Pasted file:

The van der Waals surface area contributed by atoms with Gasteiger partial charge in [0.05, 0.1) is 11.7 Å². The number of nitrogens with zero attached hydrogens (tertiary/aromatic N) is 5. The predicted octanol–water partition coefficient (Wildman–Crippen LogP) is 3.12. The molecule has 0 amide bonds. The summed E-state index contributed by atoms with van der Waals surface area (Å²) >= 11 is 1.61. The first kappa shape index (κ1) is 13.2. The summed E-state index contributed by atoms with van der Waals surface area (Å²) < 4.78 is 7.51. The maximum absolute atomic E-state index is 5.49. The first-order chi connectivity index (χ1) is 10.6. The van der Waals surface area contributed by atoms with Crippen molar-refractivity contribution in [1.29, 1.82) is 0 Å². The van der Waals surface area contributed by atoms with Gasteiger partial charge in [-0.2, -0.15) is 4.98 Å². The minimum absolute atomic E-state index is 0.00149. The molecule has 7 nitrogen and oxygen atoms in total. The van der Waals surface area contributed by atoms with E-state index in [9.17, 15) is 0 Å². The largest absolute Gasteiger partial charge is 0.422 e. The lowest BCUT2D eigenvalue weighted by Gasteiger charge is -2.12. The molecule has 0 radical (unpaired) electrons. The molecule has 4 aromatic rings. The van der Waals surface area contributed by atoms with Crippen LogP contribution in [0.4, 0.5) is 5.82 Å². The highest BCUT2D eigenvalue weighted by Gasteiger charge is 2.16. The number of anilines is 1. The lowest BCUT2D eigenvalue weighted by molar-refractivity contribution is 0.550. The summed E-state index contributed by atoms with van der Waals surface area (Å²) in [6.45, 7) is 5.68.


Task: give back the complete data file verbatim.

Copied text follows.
The van der Waals surface area contributed by atoms with Gasteiger partial charge in [0.05, 0.1) is 11.7 Å². The number of nitrogens with zero attached hydrogens (tertiary/aromatic N) is 5. The predicted octanol–water partition coefficient (Wildman–Crippen LogP) is 3.12. The molecule has 0 amide bonds. The summed E-state index contributed by atoms with van der Waals surface area (Å²) >= 11 is 1.61. The first kappa shape index (κ1) is 13.2. The summed E-state index contributed by atoms with van der Waals surface area (Å²) < 4.78 is 7.51. The maximum absolute atomic E-state index is 5.49. The first-order chi connectivity index (χ1) is 10.6. The van der Waals surface area contributed by atoms with Crippen molar-refractivity contribution in [1.29, 1.82) is 0 Å². The van der Waals surface area contributed by atoms with Gasteiger partial charge in [-0.2, -0.15) is 4.98 Å². The minimum absolute atomic E-state index is 0.00149. The molecule has 7 nitrogen and oxygen atoms in total. The van der Waals surface area contributed by atoms with E-state index in [9.17, 15) is 0 Å². The largest absolute Gasteiger partial charge is 0.422 e. The lowest BCUT2D eigenvalue weighted by Gasteiger charge is -2.12. The molecule has 0 radical (unpaired) electrons. The molecule has 4 aromatic rings. The van der Waals surface area contributed by atoms with Crippen LogP contribution in [0.4, 0.5) is 5.82 Å². The highest BCUT2D eigenvalue weighted by Gasteiger charge is 2.16. The number of anilines is 1. The lowest BCUT2D eigenvalue weighted by molar-refractivity contribution is 0.550. The summed E-state index contributed by atoms with van der Waals surface area (Å²) in [6.45, 7) is 5.68.